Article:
(B) breakfast, (L) lunch, (D) dinner
Day 1: Depart for Athens.
Day 2: Arrive in Athens in the morning and transfer to the port. Board a ferry to the ruggedly beautiful and tranquil island of Tinos. This hidden gem is well off the beaten tourist trail. After lunch in a village taverna, walk through Chora to the Church of Panagia Evangelistria (Our Lady of Tinos), one of the most sacred pilgrimage sanctuaries in Greece. Dedicated to an icon discovered in 1823, it is not just the patron saint of Tinos. Also, it is considered as the saint protector of the Greek Orthodox in the country. Even today, the shrine is a place of pilgrimage and reputed miracles. Overnight for two nights in the Aeolis Tinos Resort, a charming boutique hotel high on a hill overlooking the main town of the island. (L)
Day 3: Today’s outing takes us through the dramatic landscape of Tinos. As we drive, countless whitewashed villages tucked into the mountain ravines and remains of windmills, will appear, along with hundreds of small, decorated structures. Tinos is known as the ‘Island of Dovecotes’. The breeding of pigeons was the exclusive entitlement of the Venetian ruling class. And when they invaded Tinos in the 13th century, the nobles began constructing homes for the birds. These important feathered creatures were used for both food and as a source of fertilizer. During the centuries, local farmers continued building these two-story structures. The doves lived on the top floor and tools were stored in the rooms below. Although there are dovecotes on other islands, none are as charmingly decorated as those found here. The people of this island have long quarried marble. We will stop at the Museum of Marble. Here are displays of the tools and techniques used in working this stone that has been used since antiquity. Additionally, we will visit the School of Marble Sculpture where young people learn the craft. Tinos was the only island of the Cyclades that devoted an entire temple to Poseidon. We will stop to see this sanctuary to the god of the sea and his wife, the sea nymph Amphitrite. Long a place of pilgrimage, the temple was begun in the 4th century BC when Macedonians dominated in the Cyclades, and culminated in the 3rd century AD. (B/L/D)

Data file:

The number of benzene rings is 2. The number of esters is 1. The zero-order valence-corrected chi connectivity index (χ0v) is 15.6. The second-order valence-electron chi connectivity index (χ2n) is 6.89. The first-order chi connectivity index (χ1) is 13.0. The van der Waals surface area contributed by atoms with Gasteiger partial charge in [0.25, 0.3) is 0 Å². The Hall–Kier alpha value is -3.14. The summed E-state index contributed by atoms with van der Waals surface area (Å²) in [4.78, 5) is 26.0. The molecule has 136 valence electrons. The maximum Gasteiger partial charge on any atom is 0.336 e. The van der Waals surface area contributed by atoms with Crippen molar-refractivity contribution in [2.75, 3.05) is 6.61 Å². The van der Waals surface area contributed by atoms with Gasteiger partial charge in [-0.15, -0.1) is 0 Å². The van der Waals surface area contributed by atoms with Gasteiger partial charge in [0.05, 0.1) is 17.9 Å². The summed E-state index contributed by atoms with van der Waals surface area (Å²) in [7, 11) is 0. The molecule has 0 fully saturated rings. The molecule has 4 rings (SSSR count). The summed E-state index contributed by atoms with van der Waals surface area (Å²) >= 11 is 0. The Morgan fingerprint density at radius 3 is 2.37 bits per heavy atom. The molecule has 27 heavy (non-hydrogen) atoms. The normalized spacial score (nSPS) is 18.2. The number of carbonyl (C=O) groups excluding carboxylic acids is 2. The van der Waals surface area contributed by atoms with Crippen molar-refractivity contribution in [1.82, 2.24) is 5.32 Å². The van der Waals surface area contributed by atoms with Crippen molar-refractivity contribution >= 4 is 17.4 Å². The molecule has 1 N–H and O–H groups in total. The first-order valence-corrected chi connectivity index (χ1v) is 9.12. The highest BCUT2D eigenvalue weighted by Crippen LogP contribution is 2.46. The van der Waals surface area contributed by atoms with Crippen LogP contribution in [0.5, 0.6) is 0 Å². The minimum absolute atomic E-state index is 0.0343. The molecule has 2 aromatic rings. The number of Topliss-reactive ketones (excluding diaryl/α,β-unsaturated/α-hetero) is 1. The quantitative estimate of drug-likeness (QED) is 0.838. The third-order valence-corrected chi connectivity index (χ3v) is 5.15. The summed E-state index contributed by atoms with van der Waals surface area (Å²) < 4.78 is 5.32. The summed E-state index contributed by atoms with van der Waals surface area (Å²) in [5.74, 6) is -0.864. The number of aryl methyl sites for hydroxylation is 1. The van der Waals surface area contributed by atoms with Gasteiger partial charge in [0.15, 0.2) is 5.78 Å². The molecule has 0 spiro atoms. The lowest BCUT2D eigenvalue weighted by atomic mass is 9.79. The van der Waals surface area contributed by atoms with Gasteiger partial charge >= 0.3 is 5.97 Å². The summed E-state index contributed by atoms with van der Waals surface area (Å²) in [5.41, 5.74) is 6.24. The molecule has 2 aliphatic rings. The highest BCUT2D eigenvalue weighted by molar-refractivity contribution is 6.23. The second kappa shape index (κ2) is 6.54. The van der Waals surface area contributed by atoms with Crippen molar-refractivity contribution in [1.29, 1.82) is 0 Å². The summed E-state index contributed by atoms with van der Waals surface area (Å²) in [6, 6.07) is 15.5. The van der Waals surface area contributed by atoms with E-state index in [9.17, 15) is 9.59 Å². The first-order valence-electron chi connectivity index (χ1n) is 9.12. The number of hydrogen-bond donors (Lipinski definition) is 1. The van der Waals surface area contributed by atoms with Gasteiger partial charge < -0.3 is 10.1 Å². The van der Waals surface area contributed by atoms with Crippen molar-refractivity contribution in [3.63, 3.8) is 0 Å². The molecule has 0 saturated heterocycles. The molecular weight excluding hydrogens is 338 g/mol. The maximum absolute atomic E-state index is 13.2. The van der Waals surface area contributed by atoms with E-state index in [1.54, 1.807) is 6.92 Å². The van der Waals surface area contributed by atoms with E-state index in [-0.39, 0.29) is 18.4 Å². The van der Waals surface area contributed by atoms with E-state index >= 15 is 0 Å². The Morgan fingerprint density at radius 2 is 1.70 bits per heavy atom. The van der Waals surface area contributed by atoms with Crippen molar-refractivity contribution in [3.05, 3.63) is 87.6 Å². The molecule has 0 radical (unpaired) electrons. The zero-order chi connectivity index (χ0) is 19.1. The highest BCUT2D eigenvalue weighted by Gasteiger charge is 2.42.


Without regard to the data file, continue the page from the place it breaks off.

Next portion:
Day 4: Depart Tinos for Mykonos. Upon arrival, drive to Mykonos Vioma Organic Farm and Winery for a delicious tasting experience of wine and local cuisine. In the afternoon, spend time wandering through Mykonos town. Dinner is on our own. Overnight for two nights in the Madelena Hotel with views over the old port and Mykonos Town. (B/L)
Day 5: A short early morning boat ride takes us to Delos. The architectural remains here are designated a UNESCO World Heritage Site and one of the most impressive antique ruins in the Greek World. Delos occupies a central place in Greek religion and politics. According to myth, this wandering island became fixed at the center of the Cyclades upon becoming the birthplace of Apollo and the center of his cult. Over time, it was the destination of religious pilgrimage for Ionian Greeks, and a Pan-Hellenic sanctuary for more than two thousand years. Furthermore, it served as the treasury of the Delian League at the beginning of the great Peloponnesian War. The rich artifacts that have been found here attest to its cosmopolitan role in the ancient world. (Note: Time on the island is dependent upon the ferry schedule.) Return to Mykonos with lunch on our own and time for a refreshing dip in the hotel swimming pool. In the afternoon, visit the island’s Archaeological Museum. (B/ /D)